No office of profit could be more important than propriety

Published on Jun 18, 2016 09:27 PM IST

All definitions given to ‘office of profit’ have been less than adequate

When the ‘office of controversy’ erupted in 2006, Congress president Sonia Gandhi resigned as MP and as chairperson of the National Advisory Council(HT)
When the ‘office of controversy’ erupted in 2006, Congress president Sonia Gandhi resigned as MP and as chairperson of the National Advisory Council(HT)
Hindustan Times | By

The term ‘office of profit’, whose definition has become a matter of dispute between the Central and the Delhi governments, is not new. It goes back at least to mid-18th century Europe, where the expression in use was ‘office of profit under the crown’. And the literal meaning of the expression, which stressed ‘profit’ and ‘crown’, was its only meaning. The British Constitution, being an unwritten one, had nowhere defined it. And since the King (or the Queen) is the head of the Church of England, one cannot be sure if the office of the Archbishop of Canterbury also is an office of profit, because he comes under the Crown.

In India, MLAs and MPs cannot hold any office of profit under the Central or state governments except ministerial positions and some that have been kept outside the ‘office of profit’ category though the Parliament (Prevention of Disqualification) Act. And this legislative part can provide Delhi chief minister Arvind Kejriwal a handle in defence of his argument that by appointing 21 MLAs as parliamentary secretaries he did not violate the law.

Read: MP: Father of AAP MLA facing office of profit charge mends tyres for living

In 2006, when the ‘office of profit’ controversy erupted, it was evident to all that our Constitution had not given a wholesome definition to the phrase. An air of uncertainty prevailed then. Industrialist Anil Ambani resigned as Rajya Sabha MP because he was a member of the UP Development Council. Why he did so is not clear to me because this council, by all accounts, was not a permanent body. Nevertheless he chose to do so ‘in the highest traditions of democracy’. However, Somnath Chatterjee, then Speaker of the Lok Sabha, did not resign even though he was chairman of the Sriniketan Santiniketan Development Authority. In his view the chairmanship of the authority was not an office of profit (in that case, why was it later put on the ‘exempted’ list?). But one question, which is highly relevant now, was not answered. How was it that Mr Chatterjee was chairman of the West Bengal Industrial Development Corporation (WBIDC) and a Lok Sabha member simultaneously for many years starting from the 1980s? Was the chairmanship of the WBIDC not an office of profit, either?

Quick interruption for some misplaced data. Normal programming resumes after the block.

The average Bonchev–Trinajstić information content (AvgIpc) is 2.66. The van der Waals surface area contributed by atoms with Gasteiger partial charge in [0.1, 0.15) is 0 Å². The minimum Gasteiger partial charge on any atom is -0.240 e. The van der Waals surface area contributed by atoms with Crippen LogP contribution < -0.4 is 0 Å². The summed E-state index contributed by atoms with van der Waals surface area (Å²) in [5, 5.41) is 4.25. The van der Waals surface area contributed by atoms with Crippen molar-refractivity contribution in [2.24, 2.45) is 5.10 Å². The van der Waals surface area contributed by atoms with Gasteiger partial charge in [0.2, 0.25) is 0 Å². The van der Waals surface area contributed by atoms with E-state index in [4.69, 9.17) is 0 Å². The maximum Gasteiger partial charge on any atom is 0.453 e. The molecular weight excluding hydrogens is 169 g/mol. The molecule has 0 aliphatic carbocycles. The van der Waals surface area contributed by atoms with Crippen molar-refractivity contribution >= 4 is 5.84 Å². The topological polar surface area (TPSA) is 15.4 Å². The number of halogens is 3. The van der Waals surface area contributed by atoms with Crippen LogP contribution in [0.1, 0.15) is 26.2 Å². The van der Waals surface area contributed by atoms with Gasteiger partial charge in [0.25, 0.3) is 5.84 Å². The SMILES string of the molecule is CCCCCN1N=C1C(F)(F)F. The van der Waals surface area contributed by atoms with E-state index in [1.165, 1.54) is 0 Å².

There are many other weighty instances Mr Kejriwal can count on. Subrata Mukherjee, who became mayor of the Kolkata Municipal Corporation in 2000, did not give up his MLAship in the West Bengal legislative assembly. He contested the assembly election again in 2001 and won. For five years, for 2000 to 2005, he was mayor as well as an MLA.

Read: Office of profit bill: Kejriwal accuses Modi of vendetta, BJP hits back

So this is a matter that rests on a whole lot of assumptions. Is one to assume that apart from the offices that have been insulated through legislation, any office that the exchequer has funded is an office of profit? For example, the office of the member, Planning Commission, found no mention in the early ‘exempt list’ of the 1950s. But since then many ministers, who were MPs as well, have become members of the Planning Commission and earned salaries and emoluments on account of that. What does one make of it? Or is it just to be assumed that an office of profit is one that is held by a public servant only? In that sense could the office of ‘parliamentary secretary’, which is a political appointment, an office of profit?

When a problem has not been thought through, it is all dark. Grey areas emerge only when one starts thinking of them, which is what is happening now. Something that belonged to halcyon days of the 1950s has bemused me for a long time. Vishnu Sahay, ICS, was cabinet secretary from July 1, 1958, to November 10, 1960, governor of Assam from November 12, 1960, to January 12, 1961, and back as cabinet secretary on March 9, 1961. Did he officiate as Assam governor while being in the ICS? Can a governor be at the same time a government servant? The Constitution, I thought, prohibited that. The question was referred to an enormously reputed superannuated IAS person. His reply was: “Panditji (Jawaharlal Nehru) was alive at the time. I guess he must have blessed an arrangement whereby Vishnu Sahay went on temporary duty to Assam …” Surely this was not an answer to my question. Many other questions, on which bitter battles are being fought now, are waiting for a reply. So let the battles be fought, and let the end-result be a sense of propriety.


    Uddalok Bhattacharya was part of Hindustan Times’ nationwide network of correspondents that brings news, analysis and information to its readers. He no longer works with the Hindustan Times.

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